More Crime of the Century FAQs!
21. I have seen various references to Richard and Anna Hauptmann's journeys in (and out of) the US before the kidnapping. Is it possible to find the exact dates?
Ans: BRH planned to make a honeymoon trip in late 1925, but his former room-mate's car (belonging to Albert Diebig) broke down before they could leave the Bronx. In 1928 (June 26 - Oct 22), Anna went to Germany (with Ella Achenbach's 9-year old daughter) to visit her parents and to inquire about a possible return for her husband - he still had about a year left on his 1923 jail sentence. Hauptmann bought his dark blue Dodge in March of 1931 and they made a circuitous trip to California to visit his sister Emma Gloeckner who had immigrated (legally) to the US in 1908. They left NYC on July 6 and returned Oct 3rd (accompanied by Hans Kloppenburg). His detailed accounting of this trip would stun him on the witness stand in 1935, since he had entered $2.25 and the word Boad only months before the kidnapping. Anna went to Germany again, in 1932, to see if they could safely repatriate, but the lawyer's answer was still not yet. She was gone from July 1st till Oct 9th. What must have been a second honeymoon took them to Florida from Jan 16 to Feb 10, 1933 - their son Mannfried was conceived on this trip. Other travels, to NJ and Maine, will be documented; hopefully some details will surface to explain his propinquity there to the Morrow summer home in North Haven, where CALjr stayed when his parents travelled abroad.
22. What is the chronology of John Condon's involvement with the case? Could he really have heard from the kidnapper so quickly?
Ans: Bronx Educator John F. Condon (soon known as Jafsie from his initials) was almost 72 years old and living in a private house at 2974 Decatur Avenue (since 1929) when Lindbergh's son was stolen. His patriotic indignation prompted an early morning letter to the editor of the Bronx Home News (circulation 150,000) on March 7th; edited by Gregory Coleman, it appeared on the lower right front page the following day and added $1000 to the ransom. The BHN was delivered to news stands daily by 11:30 am, but the kidnaper's answer was not mailed until noon on Wed, March 9th - and Condon didn't see it until later that evening (after the 2nd mail delivery). Within hours, he was in Hopewell, NJ, and the drama had begun.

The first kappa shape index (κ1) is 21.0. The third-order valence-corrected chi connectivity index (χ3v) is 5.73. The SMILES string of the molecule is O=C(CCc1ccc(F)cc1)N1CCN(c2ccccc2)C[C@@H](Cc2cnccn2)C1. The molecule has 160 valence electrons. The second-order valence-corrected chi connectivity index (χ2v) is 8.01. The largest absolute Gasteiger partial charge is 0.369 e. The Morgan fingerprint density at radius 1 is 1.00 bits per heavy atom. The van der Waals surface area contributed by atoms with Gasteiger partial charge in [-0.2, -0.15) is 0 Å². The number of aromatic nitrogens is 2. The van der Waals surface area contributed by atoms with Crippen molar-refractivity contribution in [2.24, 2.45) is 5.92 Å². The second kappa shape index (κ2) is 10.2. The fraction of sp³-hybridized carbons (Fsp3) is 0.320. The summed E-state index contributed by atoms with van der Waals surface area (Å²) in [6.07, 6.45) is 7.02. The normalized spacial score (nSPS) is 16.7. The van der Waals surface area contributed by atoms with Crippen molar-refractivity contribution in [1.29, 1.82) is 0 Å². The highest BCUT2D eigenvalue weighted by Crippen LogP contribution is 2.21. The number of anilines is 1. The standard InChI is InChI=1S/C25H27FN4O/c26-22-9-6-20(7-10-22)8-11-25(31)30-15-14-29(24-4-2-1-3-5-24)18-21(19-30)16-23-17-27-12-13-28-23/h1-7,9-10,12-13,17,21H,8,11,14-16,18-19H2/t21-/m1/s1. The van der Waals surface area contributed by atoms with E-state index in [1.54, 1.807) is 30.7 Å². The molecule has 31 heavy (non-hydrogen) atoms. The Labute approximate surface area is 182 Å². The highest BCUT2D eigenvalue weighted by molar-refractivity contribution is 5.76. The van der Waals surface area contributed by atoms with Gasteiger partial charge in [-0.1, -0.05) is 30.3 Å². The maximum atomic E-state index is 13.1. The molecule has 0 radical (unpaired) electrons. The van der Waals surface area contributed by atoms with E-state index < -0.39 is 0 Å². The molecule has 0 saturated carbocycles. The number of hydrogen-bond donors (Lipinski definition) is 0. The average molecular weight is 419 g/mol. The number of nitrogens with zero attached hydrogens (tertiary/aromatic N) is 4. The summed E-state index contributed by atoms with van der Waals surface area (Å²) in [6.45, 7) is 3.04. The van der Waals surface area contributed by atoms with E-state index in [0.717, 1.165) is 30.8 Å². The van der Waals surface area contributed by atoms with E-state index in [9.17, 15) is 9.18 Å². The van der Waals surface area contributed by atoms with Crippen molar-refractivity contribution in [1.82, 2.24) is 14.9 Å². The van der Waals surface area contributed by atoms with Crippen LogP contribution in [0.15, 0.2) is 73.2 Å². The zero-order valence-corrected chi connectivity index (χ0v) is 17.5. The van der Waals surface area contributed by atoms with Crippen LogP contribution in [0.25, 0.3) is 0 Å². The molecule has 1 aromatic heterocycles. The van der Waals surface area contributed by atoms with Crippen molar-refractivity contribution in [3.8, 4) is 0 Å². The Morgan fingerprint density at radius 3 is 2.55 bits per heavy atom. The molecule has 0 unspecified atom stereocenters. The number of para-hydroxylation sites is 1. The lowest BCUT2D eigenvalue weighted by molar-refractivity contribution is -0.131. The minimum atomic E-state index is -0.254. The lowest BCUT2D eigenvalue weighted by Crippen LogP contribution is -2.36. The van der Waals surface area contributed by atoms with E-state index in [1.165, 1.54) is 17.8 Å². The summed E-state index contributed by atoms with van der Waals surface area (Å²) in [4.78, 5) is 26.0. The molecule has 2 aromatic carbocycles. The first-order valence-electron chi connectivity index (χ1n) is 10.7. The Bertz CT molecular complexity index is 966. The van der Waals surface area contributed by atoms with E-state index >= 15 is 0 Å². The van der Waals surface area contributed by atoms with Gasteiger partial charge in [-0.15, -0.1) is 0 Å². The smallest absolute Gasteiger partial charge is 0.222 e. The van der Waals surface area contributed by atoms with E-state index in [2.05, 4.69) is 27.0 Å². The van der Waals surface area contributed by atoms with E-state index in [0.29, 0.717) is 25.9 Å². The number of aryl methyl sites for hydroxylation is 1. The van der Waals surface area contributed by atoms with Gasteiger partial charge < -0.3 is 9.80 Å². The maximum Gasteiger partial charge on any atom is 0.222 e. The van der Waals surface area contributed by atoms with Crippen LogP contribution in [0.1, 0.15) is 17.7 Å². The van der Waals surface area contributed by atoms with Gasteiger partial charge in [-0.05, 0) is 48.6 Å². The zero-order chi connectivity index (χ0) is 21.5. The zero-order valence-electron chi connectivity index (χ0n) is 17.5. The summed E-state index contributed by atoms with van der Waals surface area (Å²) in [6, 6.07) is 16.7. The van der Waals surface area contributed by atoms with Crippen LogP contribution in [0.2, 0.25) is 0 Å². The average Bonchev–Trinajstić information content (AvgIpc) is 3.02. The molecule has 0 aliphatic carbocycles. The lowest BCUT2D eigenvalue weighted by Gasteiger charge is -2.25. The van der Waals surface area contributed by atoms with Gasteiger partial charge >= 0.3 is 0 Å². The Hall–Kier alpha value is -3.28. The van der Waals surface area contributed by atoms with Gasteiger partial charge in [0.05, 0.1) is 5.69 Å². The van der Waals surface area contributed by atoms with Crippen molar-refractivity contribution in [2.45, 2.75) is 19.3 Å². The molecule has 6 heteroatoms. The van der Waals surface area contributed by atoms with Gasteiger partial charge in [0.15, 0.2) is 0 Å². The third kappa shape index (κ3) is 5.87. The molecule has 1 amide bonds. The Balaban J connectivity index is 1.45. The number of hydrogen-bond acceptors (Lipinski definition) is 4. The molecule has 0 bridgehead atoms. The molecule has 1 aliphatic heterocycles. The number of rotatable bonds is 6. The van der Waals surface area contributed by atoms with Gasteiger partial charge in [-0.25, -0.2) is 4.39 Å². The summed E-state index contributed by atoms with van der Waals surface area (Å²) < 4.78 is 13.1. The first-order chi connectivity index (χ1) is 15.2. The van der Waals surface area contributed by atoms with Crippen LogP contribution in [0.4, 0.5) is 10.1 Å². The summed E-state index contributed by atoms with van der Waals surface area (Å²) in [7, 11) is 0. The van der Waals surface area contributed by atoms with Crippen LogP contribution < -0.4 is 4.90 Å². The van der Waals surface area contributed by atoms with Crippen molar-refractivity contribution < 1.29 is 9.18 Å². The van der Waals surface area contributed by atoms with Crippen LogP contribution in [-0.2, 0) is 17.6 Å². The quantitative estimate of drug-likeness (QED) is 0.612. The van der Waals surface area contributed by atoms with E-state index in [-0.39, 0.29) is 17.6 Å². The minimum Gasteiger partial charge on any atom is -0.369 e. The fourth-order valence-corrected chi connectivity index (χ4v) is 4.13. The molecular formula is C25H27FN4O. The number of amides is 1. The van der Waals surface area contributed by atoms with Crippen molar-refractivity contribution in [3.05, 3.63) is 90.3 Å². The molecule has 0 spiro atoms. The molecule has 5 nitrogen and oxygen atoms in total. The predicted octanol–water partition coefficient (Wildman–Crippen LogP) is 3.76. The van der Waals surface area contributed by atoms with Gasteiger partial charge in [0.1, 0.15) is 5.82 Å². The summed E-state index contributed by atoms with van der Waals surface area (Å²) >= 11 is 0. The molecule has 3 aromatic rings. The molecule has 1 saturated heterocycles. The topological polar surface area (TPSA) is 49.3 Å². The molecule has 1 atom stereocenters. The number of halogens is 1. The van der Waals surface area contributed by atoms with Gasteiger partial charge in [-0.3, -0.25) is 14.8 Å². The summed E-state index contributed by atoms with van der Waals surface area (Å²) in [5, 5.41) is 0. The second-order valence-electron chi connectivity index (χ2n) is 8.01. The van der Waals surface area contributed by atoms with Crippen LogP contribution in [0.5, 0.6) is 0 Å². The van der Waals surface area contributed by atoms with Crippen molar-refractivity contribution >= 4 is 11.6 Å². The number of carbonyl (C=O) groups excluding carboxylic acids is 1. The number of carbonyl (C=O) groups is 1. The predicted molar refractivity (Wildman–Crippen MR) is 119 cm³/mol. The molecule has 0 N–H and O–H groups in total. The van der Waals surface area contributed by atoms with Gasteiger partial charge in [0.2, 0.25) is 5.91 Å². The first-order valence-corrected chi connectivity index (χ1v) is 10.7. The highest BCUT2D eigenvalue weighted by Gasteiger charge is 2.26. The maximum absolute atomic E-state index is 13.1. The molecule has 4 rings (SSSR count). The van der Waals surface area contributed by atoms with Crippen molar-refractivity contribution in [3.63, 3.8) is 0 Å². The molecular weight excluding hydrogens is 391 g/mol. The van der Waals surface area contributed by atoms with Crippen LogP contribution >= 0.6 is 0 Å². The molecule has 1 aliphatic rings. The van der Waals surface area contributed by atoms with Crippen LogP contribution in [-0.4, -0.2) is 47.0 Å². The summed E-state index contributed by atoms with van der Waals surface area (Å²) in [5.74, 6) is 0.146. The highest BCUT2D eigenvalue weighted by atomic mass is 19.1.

23. Didn't the Prosecution use faked evidence against Hauptmann, especially Condon's address and telephone number written on a board in his son's closet?
Ans: Both Scaduto and Kennedy claim these pencilled words and numbers were secretly inscribed by Tom Cassidy, a staff reporter at the NY Daily News, in order to get a scoop, on Sept. 26, 1934, but the article was written by Warren Hall - the discovery appeared in all the NYC dailies. These two authors also claimed that Cassidy's hoax was known all over town, but this fable only surfaced in the 1970s, and Cassidy was not called to testify. When Hauptmann was confronted with the board evidence by Bronx DA Samuel Foley on both Sept 25 & 26, 1934, he willingly admitted authorship, saying he was a little bit interested in the case. He got Condon's number from the newspapers while re-lining the shelves - but SEdgwick 3-7154 had never appeared there and Condon's new number was unlisted after April 12, 1932. Whether Hauptmann had a home phone or not is hardly relevant (there was none at the Rauch house), since that logic would apply to the newsman as well. In the Stockburger Report for Oct 24, 1934, Hauptmann admitted to Condon himself that I was following up the case like everybody and wrote the number on the board. When later examined about it at the Trial, BRH responded that he was tired at the time and meant to say not my handwriting!
24. What role did hand guns play in this case? Didn't Charles Lindbergh carry a concealed weapon during the trial in 1935?